**Greatly reduced volatility, smooth exponential decrease of the Bitcoin price, regulators' and short sellers' profits, boredom, even higher Bitcoin fees, exodus**

One week ago, I discussed the plan of the CME group to allow trading of Bitcoin futures. See a CME web page, a press release, and its review in Business Insider, underlying reference rates (BRR real-time and BRTI daily rate).

Last night, Business Insider brought us

[We just got] a glimpse of how bitcoin futures will workThere are many details over there. Let me look at them first.

At this moment, when I write this sentence, the Bitcoin price is $7,400 so I will refer to it as the current price. We learn a lot of details about the trading.

In particular,

- there is probably no leverage, the Bitcoin is sufficiently volatile even without it (I suppose that the short positions must still be insured by some margin call when, assuming no reserve funds, the Bitcoin price doubles or something like that)
- the expiration moments when the futures are settled in cash will be on some days (probably all days from Monday to Friday, 5 a week), 4 p.m. London time – the settlement prices are probably exactly the BRTI daily reference rate that already exists
- one contract is 5 Bitcoins ($37,000 at current price); the article implicitly suggested you can't buy any fractions but I am not quite sure
- the maximum that one entity may hold is plus minus 1,000 contracts i.e. 5,000 future Bitcoins ($37 million at current price) so that no one gets the monopoly to individually corner the market (manipulate price in a way that only the biggest fish can use) – well, I suppose that traders from 10 big banks who talk to each other might corner it, anyway
- the price where you buy/sell futures must be a multiple of $5 per Bitcoin (i.e. $25 per contract), so the price may change from $7,400 to $7,395 and $7,390 etc., with a downtick every 5 minutes, for example LOL
- trading is from 5 p.m. of the previous day to 4 p.m. Central Time – 23 hours a day, 5 days a week

*Current BTC price*

As I have repeatedly mentioned, the Bitcoin price dynamics is the ultimate random walk. Various people may follow some strategies – they may try to extrapolate the recent momentum, or – on the contrary – bet that recent swings will get reverted. They have various time scales etc. And the result is a random walk or Brownian motion, a Markov process where the price is de facto described as\[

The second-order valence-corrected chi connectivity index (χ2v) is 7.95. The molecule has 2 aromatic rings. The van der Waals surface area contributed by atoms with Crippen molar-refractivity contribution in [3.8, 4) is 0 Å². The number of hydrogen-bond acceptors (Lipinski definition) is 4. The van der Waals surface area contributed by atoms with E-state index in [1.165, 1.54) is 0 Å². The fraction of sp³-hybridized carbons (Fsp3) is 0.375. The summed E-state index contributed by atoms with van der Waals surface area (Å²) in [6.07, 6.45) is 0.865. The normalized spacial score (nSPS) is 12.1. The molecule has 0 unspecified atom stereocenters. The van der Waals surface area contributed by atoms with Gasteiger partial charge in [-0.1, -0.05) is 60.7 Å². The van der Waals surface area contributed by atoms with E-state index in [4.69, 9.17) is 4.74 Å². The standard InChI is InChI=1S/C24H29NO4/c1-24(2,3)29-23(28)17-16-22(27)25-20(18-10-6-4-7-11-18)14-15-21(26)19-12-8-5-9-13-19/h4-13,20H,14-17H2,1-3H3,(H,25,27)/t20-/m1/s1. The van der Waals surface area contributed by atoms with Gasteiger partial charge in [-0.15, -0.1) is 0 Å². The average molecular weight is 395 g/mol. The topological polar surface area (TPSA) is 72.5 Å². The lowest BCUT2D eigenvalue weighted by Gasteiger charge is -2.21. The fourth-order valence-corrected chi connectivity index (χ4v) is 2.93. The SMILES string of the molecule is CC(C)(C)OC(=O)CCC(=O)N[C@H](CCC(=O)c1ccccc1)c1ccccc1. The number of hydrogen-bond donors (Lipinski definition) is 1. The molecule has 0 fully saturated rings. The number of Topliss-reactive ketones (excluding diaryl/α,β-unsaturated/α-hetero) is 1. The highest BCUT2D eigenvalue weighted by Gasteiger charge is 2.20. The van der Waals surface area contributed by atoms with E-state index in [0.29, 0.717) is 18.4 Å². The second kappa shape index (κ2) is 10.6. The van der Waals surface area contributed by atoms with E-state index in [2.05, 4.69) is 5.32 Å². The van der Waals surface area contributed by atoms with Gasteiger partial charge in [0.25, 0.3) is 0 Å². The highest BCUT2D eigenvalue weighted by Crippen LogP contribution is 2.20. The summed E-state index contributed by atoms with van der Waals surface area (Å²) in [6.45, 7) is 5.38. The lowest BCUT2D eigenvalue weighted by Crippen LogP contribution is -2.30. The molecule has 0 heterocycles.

{\rm Price}_{\rm Bitcoin} = P_0\cdot \exp [ W(t) ]

\] where \(W(t)\) is a random walk i.e. \(\langle W(t)^2 \rangle = t/t_0\). The typical deviation of the logarithm of the price behaves like \(\sqrt{t}\) divided by the square root of a time scale \(t_0\) – that's some proportionality constant.

For years, there's been some additional "clear momentum upwards" but that will probably be over, as I will discuss momentarily.

To have some idea how to calculate \(t_0\), it may be fun to divide the random walk to individual transactions. These days, there are roughly 300,000 transactions a day and the daily volume is $2.5 billion i.e. 340,000 Bitcoins. Also close to 300,000. So it's an excellent approximation to say that the average Bitcoin transaction is about BTC 1. Note that the median transaction is just some BTC 0.1, one order of magnitude smaller – due to the big "wealth inequality". It's the rich folks who primarily decide about the average.

It may be helpful to eliminate transactions that are much smaller than the average one. I guess that we could say that there are just 100,000 "not tiny" transactions and their average is BTC 3 per transaction. A great model to visualize a random walk. If each transaction moves the Bitcoin price by \(\Delta P\) in a random direction, 100,000 such transactions move it by \(\sqrt{100,000}\sim 300\) times \(\Delta P\). Because the daily price changes are of order 5% in average, one transaction changes the price by some 5/300=0.017%. That's $1.2 at current price.

OK, so my model for the natural trading is that a bunch of random traders buy and sell 100,000 times BTC 3 every day. Every time they do it, the price moves by $1.2 in a random direction (away from some number comparable to $7,400 now). Most of them cancel, only roughly "300" transactions don't cancel well – the square root of the number of transactions.

That's a funny picture because it suggests that the uncancelled momentum builder only comes from some 300 transactions per BTC 3 i.e. from the traders involving some BTC 1,000 ($7.4 million) a day. That's 1/5 of the maximum limit per entity that can trade the Bitcoin futures. So there is a lot of potential to insert non-randomness through the futures traders.

What will be the implications of the trading on the Bitcoin price?

First, try to assume that the futures traders assume that in the next month, the Bitcoin price will continue skyrocketing – the table at the very bottom shows that trading will be up to the last Friday of a month, 4 p.m. London time, and some 4 next such Fridays will be available at each moment. If the market thought so, the (end-of-)December futures could be traded at $15,000 per Bitcoin. But the big traders of actual Bitcoin could almost lock a profit – to be realized on the expiration date, by closing both real Bitcoin and futures positions – by shorting the future and buying the real Bitcoin more cheaply at the same moment! In effect, they would buy a cheap real Bitcoin and sell a negative Bitcoin at a higher price, which means profit.

This arbitrage opportunity will immediately push the difference to zero or some small technical values. The futures shouldn't be traded well above the current Bitcoin price, I think. The futures' price should always indicate that the Bitcoin's future is not bright, to put it mildly.